KELLER: Whatever that is. I can't define it today.
LINDAUER: Yeah, I can't either. It's another world. I really don't think there's going to be a cable industry per se by the year 2010 at the latest. It might be sooner.
KELLER: Especially after the Time Warner AOL merger. It's going to be very difficult to see where that's going to go.
KELLER: But you're back, you're on the board in 1979. That was the beginning of some of the changes in the industry leading up to the '82 Cable Act. Can you give us a little bit of insight as to how the board was functioning and looking at that potential Cable Act in '82?
LINDAUER: Well, the Cable Act of 1982, let's see... We got de-reg in '86, right?
KELLER: Well, I'm sorry. '82 would have been the telephone company act, the phone company act.
LINDAUER: Pole attachment.
KELLER: Pole attachment, right.
LINDAUER: Before I got on the board, John Saeman pulled me into his team on pole attachments and I lobbied a young administrative assistant to Tim Wirth named Tom Rodgers - who as we know, went on to be very successful with NBC and has now moved on to be CEO of a large media company and Senator Tim Wirth, who I became good friends with. Tim was our mentor, although he was very, very tough. Timmy was a very, even though he's from your state of Colorado, was a very liberal guy and very regulatory oriented, but we were able to convince him – by "we" not just a few of us, but the industry working together.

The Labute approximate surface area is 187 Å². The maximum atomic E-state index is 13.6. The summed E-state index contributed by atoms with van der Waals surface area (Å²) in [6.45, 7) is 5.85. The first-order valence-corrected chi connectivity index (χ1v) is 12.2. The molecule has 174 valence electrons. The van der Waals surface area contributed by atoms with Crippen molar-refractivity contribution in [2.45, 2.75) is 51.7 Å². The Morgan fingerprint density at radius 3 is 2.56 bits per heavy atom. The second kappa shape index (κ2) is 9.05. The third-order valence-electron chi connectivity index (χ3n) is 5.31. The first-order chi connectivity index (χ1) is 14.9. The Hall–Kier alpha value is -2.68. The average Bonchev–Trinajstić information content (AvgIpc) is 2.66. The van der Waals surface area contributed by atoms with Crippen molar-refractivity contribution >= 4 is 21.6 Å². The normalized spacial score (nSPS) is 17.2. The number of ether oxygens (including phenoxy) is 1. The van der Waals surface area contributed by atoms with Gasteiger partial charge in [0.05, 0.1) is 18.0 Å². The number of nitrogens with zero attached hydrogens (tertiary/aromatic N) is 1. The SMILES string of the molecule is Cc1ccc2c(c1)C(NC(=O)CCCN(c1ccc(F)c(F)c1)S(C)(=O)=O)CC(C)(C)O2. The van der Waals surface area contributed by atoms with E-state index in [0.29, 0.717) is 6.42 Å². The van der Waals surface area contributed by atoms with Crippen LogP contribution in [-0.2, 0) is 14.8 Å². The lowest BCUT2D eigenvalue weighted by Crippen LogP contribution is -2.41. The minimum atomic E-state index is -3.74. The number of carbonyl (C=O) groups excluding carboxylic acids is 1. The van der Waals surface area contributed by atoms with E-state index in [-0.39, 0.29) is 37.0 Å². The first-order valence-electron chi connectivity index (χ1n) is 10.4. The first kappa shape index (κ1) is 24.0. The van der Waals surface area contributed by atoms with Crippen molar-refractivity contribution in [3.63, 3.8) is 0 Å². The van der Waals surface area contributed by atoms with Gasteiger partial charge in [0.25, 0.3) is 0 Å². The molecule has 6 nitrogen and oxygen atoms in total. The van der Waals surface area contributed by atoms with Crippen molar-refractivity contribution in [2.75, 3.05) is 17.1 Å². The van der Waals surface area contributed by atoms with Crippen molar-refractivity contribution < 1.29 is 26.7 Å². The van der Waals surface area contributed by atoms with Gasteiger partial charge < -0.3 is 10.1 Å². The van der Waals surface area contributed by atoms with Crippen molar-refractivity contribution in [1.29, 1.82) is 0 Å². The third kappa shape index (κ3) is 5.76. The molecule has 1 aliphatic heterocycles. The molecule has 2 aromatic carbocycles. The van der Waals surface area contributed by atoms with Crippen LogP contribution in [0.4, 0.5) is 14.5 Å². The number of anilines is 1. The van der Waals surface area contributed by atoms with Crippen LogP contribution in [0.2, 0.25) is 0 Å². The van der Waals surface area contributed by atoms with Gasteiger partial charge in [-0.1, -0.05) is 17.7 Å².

KELLER: Who were the other people involved in that?
LINDAUER: Well, it was Tom Wheeler, John Saeman, myself, and then there were other people... we lobbied him a lot, though, just met with him a lot and talked to him. I think John did a tremendous job in getting the pole attachment act.
KELLER: This was late, because the Hanover case, that was back in the mid-60s with United Telephone Company and the city of Hanover, where I thought was the beginning of what looked to be like a telephone company control of the industry within their own franchises, within their own exchanges. FCC overturned that, I think the courts overturned the Hanover case eventually
LINDAUER: Well, you know, the pole attachment, I had just gotten in the industry, but it was obvious that there were some usurious charges being made to get on their poles.
KELLER: No question.
LINDAUER: This industry, the history of it, basically, through the '60s and on up to the late '70s, we had to pay pole attachment fees, and then in addition to that we had the broadcasting industry – we had nothing but enemies and not much help. Certainly no help from the financial community – they didn't believe cable was ever going to go anywhere, so we had a lot of hills to climb. But in answer to your question about how the board operated then, the board operated very collegially. There wasn't a lot of disagreement on that particular issue. We wanted pole attachment relief and we wanted to be treated fairly. And so, because, as you know, the phone companies had the right of way, they'd hang the poles and they would make charges for make ready and they were outlandish. So when they got this through it was a very euphoric thing.